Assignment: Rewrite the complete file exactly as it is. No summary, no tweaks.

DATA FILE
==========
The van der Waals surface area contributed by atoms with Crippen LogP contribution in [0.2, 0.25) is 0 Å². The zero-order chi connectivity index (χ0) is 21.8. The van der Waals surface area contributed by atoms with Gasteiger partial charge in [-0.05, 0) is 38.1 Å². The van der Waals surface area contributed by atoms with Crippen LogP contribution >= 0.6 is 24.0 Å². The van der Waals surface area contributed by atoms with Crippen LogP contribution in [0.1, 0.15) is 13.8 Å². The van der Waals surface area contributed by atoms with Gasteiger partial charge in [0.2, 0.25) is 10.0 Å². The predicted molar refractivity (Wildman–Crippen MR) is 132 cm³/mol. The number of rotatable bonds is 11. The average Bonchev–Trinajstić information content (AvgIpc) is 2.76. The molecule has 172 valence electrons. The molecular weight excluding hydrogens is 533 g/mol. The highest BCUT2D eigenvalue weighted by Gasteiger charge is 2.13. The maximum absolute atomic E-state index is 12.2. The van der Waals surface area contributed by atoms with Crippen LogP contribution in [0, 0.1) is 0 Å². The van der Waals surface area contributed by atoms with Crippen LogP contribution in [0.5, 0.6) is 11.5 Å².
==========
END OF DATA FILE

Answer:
The van der Waals surface area contributed by atoms with Crippen LogP contribution in [0.2, 0.25) is 0 Å². The zero-order chi connectivity index (χ0) is 21.8. The van der Waals surface area contributed by atoms with Gasteiger partial charge in [-0.05, 0) is 38.1 Å². The van der Waals surface area contributed by atoms with Crippen LogP contribution >= 0.6 is 24.0 Å². The van der Waals surface area contributed by atoms with Crippen LogP contribution in [0.1, 0.15) is 13.8 Å². The van der Waals surface area contributed by atoms with Gasteiger partial charge in [0.2, 0.25) is 10.0 Å². The predicted molar refractivity (Wildman–Crippen MR) is 132 cm³/mol. The number of rotatable bonds is 11. The average Bonchev–Trinajstić information content (AvgIpc) is 2.76. The molecule has 172 valence electrons. The molecular weight excluding hydrogens is 533 g/mol. The highest BCUT2D eigenvalue weighted by Gasteiger charge is 2.13. The maximum absolute atomic E-state index is 12.2. The van der Waals surface area contributed by atoms with Crippen LogP contribution in [0, 0.1) is 0 Å². The van der Waals surface area contributed by atoms with Crippen LogP contribution in [0.5, 0.6) is 11.5 Å².